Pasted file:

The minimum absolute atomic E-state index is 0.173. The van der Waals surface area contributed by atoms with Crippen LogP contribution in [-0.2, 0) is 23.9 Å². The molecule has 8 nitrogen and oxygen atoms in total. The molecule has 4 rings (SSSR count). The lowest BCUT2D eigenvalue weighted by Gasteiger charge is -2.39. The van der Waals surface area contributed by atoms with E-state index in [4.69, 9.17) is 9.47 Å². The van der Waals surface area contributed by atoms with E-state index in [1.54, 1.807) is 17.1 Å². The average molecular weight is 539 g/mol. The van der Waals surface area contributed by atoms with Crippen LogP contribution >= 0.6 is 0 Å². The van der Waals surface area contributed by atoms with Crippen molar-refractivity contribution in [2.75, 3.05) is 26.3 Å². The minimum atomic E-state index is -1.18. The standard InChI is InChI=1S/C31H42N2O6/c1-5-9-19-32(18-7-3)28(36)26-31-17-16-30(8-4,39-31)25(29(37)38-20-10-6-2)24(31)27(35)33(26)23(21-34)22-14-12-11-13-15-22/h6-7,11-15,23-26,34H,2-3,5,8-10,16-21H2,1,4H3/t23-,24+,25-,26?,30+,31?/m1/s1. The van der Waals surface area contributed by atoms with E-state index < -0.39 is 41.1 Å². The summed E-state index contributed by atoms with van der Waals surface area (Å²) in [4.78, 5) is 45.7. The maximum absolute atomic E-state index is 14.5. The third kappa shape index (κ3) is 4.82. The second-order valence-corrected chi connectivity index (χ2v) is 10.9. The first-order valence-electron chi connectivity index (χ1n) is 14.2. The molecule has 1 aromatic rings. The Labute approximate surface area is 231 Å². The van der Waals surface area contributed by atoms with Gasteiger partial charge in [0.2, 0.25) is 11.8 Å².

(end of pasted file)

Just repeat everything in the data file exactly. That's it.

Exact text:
The minimum absolute atomic E-state index is 0.173. The van der Waals surface area contributed by atoms with Crippen LogP contribution in [-0.2, 0) is 23.9 Å². The molecule has 8 nitrogen and oxygen atoms in total. The molecule has 4 rings (SSSR count). The lowest BCUT2D eigenvalue weighted by Gasteiger charge is -2.39. The van der Waals surface area contributed by atoms with E-state index in [4.69, 9.17) is 9.47 Å². The van der Waals surface area contributed by atoms with E-state index in [1.54, 1.807) is 17.1 Å². The average molecular weight is 539 g/mol. The van der Waals surface area contributed by atoms with Crippen LogP contribution >= 0.6 is 0 Å². The van der Waals surface area contributed by atoms with Crippen molar-refractivity contribution in [2.75, 3.05) is 26.3 Å². The minimum atomic E-state index is -1.18. The standard InChI is InChI=1S/C31H42N2O6/c1-5-9-19-32(18-7-3)28(36)26-31-17-16-30(8-4,39-31)25(29(37)38-20-10-6-2)24(31)27(35)33(26)23(21-34)22-14-12-11-13-15-22/h6-7,11-15,23-26,34H,2-3,5,8-10,16-21H2,1,4H3/t23-,24+,25-,26?,30+,31?/m1/s1. The van der Waals surface area contributed by atoms with E-state index < -0.39 is 41.1 Å². The summed E-state index contributed by atoms with van der Waals surface area (Å²) in [4.78, 5) is 45.7. The maximum absolute atomic E-state index is 14.5. The third kappa shape index (κ3) is 4.82. The second-order valence-corrected chi connectivity index (χ2v) is 10.9. The first-order valence-electron chi connectivity index (χ1n) is 14.2. The molecule has 1 aromatic rings. The Labute approximate surface area is 231 Å². The van der Waals surface area contributed by atoms with Gasteiger partial charge in [0.2, 0.25) is 11.8 Å².